Shortly before the Champions League semifinal draw, UEFA released a curious statement on "integrity of competitions." The statement was a direct response to the revelation that Atletico Madrid goalkeeper Thibaut Courtois, who is on loan from Chelsea, had a clause in his deal stating that if the two sides met in the Champions League, Atletico would have to pay Chelsea €3 million per match to use him against his parent club. Atletico's president announced after the quarterfinals that the club would not be able to afford this fee, therefore if the two sides met, Courtois would not play.
That was on Wednesday. Fast forward to 45 minutes before Friday's semifinal draw and UEFA's ruling on the matter drops out of the sky. From UEFA.com:
In response to media reports referring to the situation of Club Atlético de Madrid goalkeeper Thibaut Courtois, UEFA would like to reiterate its position.
The integrity of sporting competition is a fundamental principle for UEFA.
Both the UEFA Champions League and the UEFA Disciplinary Regulations contain clear provisions which strictly forbid any club to exert, or attempt to exert, any influence whatsoever over the players that another club may (or may not) field in a match.
It follows that any provision in a private contract between clubs which might function in such a way as to influence who a club fields in a match is null, void and unenforceable so far as UEFA is concerned.
Furthermore, any attempt to enforce such a provision would be a clear violation of both the UEFA Champions League and the UEFA Disciplinary Regulations and would therefore be sanctioned accordingly.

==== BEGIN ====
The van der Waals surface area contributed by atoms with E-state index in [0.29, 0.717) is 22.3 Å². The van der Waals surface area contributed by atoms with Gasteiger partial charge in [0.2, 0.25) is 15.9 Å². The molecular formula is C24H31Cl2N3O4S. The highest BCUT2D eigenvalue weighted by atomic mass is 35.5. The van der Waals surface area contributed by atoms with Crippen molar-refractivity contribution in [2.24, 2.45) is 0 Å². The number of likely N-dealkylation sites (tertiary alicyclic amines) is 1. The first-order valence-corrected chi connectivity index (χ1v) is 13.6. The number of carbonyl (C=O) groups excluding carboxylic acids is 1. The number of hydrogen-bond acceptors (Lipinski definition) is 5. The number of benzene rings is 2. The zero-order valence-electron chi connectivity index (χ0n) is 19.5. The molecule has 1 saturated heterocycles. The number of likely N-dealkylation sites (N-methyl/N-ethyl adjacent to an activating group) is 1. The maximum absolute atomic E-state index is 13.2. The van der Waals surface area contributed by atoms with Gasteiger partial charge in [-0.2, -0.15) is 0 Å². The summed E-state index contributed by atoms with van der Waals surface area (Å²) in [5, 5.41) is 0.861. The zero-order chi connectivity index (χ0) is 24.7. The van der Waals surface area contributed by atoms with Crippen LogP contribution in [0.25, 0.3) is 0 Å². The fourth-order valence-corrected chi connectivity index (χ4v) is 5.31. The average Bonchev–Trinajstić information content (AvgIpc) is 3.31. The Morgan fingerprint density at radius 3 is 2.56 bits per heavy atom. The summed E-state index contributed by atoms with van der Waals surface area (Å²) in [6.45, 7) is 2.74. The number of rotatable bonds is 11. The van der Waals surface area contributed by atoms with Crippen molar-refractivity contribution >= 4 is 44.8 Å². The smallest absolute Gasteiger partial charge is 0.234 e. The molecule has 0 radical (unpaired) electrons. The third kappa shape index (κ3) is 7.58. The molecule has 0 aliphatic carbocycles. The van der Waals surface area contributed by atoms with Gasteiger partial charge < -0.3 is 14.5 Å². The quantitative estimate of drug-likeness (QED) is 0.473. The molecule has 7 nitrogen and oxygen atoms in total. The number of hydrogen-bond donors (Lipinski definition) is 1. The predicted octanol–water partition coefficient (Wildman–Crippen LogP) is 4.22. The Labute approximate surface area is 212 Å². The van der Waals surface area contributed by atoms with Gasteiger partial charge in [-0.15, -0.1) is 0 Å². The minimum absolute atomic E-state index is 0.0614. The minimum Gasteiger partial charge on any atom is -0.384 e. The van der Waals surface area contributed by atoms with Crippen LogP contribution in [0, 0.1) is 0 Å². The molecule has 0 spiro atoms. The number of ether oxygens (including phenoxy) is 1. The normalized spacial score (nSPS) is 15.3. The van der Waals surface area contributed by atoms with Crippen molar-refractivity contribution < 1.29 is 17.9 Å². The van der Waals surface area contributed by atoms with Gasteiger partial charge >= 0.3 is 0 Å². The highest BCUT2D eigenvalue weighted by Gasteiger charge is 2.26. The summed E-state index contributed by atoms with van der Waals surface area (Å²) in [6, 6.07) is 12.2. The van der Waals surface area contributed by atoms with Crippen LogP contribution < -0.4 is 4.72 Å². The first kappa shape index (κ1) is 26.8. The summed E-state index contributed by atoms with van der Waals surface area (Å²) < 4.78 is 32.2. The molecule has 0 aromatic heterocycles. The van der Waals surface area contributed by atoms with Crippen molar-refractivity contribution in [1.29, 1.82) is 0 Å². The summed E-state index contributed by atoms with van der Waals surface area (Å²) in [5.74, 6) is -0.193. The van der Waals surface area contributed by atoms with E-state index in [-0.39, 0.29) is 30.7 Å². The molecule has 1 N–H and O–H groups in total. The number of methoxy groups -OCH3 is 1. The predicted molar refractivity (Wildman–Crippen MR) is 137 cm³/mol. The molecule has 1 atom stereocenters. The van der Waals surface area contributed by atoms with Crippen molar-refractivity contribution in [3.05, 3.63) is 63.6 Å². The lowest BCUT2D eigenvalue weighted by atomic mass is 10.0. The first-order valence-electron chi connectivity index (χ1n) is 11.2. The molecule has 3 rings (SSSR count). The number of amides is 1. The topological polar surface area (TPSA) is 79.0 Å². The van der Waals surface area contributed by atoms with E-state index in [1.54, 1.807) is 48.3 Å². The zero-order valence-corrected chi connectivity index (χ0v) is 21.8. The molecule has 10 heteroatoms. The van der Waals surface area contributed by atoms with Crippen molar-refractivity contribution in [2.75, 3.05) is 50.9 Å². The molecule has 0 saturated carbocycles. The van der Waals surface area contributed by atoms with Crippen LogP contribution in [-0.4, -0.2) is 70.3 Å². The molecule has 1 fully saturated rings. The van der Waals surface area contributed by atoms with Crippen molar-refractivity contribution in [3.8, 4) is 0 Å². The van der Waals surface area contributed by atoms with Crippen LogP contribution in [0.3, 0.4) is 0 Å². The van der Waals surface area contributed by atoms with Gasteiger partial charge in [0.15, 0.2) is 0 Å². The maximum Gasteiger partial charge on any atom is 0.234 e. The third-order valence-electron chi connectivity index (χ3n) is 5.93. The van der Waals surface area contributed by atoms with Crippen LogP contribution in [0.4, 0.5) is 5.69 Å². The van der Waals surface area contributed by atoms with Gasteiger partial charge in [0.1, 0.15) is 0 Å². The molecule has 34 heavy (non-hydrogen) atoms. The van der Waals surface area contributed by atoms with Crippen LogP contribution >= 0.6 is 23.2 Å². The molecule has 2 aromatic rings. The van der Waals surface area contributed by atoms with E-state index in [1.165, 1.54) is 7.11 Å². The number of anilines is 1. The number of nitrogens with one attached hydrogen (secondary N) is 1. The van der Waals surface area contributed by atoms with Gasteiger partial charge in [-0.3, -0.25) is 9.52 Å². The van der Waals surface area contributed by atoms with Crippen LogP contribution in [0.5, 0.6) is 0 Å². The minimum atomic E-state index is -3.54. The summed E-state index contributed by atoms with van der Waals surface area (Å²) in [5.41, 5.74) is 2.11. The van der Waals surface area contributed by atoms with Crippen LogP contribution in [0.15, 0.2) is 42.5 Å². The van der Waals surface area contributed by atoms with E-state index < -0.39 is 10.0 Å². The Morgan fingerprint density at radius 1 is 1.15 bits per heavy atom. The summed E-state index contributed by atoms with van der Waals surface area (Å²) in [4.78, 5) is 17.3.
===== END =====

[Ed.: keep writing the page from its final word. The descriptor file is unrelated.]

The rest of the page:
So Chelsea's clever clause was null and void according to UEFA and if they tried to enforce it, European football's governing body would punish them. This contradicts UEFA's ruling on a similar matter involving Celtic, Elfsborg and Mo Bangura just last summer ("Any agreement between the two clubs that this player wouldn’t play against Celtic should Elfsborg be drawn against them is purely between the clubs") and what journalist Sid Lowe tweeted shortly after UEFA's statement was released.
Curiously, UEFA yesterday briefed that rules do not say anything about loans and that therefore any agreement Chelsea-Atletico would stand
— Sid Lowe (@sidlowe) April 11, 2014
But it wouldn't be a UEFA ruling without a heavy dose of contradiction.
With that still hypothetical matter cleared up, it was then time for the draw. And guess how the match-ups came out!
Real Madrid v Bayern Munich
Atletico Madrid v Chelsea
Given the limited options, the odds were good that the Courtois derby would happen, but the fact that it came true just after UEFA announced this new ruling is sure to feed conspiracy theorists for weeks.
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